Ooo, love the Triton build. Please do as GPZ suggests and document your progress well. I think some of your questions have been covered here and on other posts. I have taken to reviewing the posts by Mecchanica and GPZ, Commando and a few others when a question pops into my head. If you click on the handles, there is an option to see their more recent posts. Very helpful. And I have spent a few cold winter nights here with a beer, just trolling the old threads, also very helpful and entertaining too.
 

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olde:

Just kidding, you know.

My late buddy, Mike "the bike" Whitesides (he didn't steal the nickname, friends who had no clue who Hailwood was used to call him that), had a new little Chinese bike he bought to teach his wife how to ride, one of those V-twins that looks like a Honda Magna with both pipes kinda stubby on one side. Well, he got some MV Agusta decals and stuck them on the tank. He also got a pair of HD badges and stuck them on another Chinese bike, a little vertical twin, with remote starter on the key-clicker.

He did it all in fun, he was that kind of guy.

He definitely knew his Triumphs, Nortons, HDs and Hodakas, he and his dad had a shop that handled those 3 makes over the years, starting in the 50s.
 

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just for the record my ideal combo that i've been dreaming about for many years is a
set of cases that look stock but are wider to allow bigger bore pistons,bore/stroke ratio with wider crank
and a high port head that fits that looks like a bonny head but has
port flow like a HEMI head and dusts the handlebars off imports
 

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Ultimate Triumph mine was the one I sold to get married . 750 oil mainframe Bonnie.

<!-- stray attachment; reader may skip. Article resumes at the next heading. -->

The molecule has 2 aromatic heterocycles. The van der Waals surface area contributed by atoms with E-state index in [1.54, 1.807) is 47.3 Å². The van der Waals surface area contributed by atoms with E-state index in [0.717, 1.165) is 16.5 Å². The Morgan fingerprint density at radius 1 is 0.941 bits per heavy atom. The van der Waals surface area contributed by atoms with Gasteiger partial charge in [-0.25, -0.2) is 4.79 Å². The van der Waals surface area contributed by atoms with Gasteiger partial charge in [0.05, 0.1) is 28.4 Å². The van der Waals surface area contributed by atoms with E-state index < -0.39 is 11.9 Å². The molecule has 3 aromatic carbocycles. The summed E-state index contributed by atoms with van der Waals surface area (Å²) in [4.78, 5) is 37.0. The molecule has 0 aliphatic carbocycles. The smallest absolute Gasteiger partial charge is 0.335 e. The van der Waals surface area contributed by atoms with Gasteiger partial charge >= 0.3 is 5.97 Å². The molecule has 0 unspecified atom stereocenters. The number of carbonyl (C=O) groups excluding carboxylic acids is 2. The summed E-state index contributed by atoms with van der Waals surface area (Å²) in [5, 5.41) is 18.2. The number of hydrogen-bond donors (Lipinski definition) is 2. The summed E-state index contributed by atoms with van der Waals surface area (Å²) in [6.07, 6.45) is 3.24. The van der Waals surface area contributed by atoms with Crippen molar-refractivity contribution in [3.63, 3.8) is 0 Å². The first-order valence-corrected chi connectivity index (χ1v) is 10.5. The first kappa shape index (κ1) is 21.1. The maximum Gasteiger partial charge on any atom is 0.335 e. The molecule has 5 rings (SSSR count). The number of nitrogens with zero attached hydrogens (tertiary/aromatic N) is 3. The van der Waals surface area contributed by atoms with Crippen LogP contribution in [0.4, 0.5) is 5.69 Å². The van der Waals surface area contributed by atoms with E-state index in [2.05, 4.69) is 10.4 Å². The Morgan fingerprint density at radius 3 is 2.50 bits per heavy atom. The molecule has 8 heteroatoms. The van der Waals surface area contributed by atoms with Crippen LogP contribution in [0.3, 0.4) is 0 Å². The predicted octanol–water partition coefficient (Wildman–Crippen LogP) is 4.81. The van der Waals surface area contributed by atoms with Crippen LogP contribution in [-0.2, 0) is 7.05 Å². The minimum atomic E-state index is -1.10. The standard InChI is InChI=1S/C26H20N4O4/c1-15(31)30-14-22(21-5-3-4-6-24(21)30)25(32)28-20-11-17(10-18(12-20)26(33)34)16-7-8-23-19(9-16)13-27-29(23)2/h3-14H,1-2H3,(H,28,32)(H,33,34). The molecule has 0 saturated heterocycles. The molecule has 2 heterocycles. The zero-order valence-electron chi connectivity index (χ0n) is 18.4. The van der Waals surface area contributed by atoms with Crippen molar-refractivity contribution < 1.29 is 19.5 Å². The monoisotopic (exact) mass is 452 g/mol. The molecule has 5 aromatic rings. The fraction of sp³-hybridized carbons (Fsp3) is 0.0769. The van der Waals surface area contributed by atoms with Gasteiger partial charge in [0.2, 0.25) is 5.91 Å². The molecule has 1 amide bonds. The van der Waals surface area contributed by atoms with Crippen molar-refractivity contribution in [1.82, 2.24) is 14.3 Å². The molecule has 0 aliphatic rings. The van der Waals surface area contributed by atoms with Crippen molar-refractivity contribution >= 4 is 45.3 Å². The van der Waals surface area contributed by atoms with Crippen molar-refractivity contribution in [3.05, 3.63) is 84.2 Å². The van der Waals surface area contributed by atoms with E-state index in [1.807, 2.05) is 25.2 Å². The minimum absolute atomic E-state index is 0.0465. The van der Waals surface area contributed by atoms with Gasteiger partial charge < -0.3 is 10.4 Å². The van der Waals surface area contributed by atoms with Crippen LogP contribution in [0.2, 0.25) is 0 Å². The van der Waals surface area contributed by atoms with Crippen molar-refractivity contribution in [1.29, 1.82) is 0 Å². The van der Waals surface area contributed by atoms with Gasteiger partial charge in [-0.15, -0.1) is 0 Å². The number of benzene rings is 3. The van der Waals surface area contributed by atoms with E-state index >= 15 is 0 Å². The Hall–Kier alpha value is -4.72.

Engine- 10.75 to 1 compression positions
Head machined to take norton valves
Cams standard inlet .exhaust cam 're machined inlet cam which is the same profile as a spitfire ex cam
Timing gears skimmed and lightened
Morgo oil pump
Hole drilled in top of bottom end to squirt oil on underside of piston.Don't do his unless you have high capacity pump unless you want a seized engine.
Racing valve springs
650 Bonnie clutch and duplex drive chain

CARBS amal 930 mk1 jetted to 240 main jet can't remember what size pilot . Bell mouths with s steel tea trainers clipped over them,had a scary moment when I sucked in a humble bee which held the slide open,surprising how fast a Bonnie will go on one cylinder at half throttle , hence tea strainer.
Frame standard with seat lowered 2 inches footpegs moved back 4 inches
Suspension forks standard shocks hagon
Wheels standard with alloy rims
Sprocket dural 5 teeth less than standard and it still pulled through rev range faster than standard Bonnie.
Ignition by Mr Boyer. Spark plug holes welded up and new hole cut in center of head to take smaller racing plugs
Tank off of early oil in frame model the one with a seam down the middle in black and gold.
Handle bars Vincent straights copy.
Spin on oil filter kit and trident oil cooler.
Do I regret selling it ....... f...ing right I do !!!! But I am still married and have been for 30 years so it's not all bad. Which I hadn't were this now I have pissed myself right off
 

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The Triumph T140D Special (US spec) (1979 Margaret Thatcher Special) is clearly the best Bonnie ever made !!
The only thing that I would change is the gearing to make it better for modern Motorways. I would put a T21 on the front and a T45 on the rear.

Regards, Frank
 

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67 Triumph frame with 78 engine and disc brake wire wheels. Mikunis 32 mm carbs, 12v neg . Ground upgraded ignition and rectifier. Stock head pipes to short megaphones. If I was using all Triumph parts I'd go points, concentrics, and 67 mufflers. 67 TR6-R tank , alloy fenders. Non stock I'd go alloy rims, SS spokes. Alloy rear sprocket. 67 handlebars.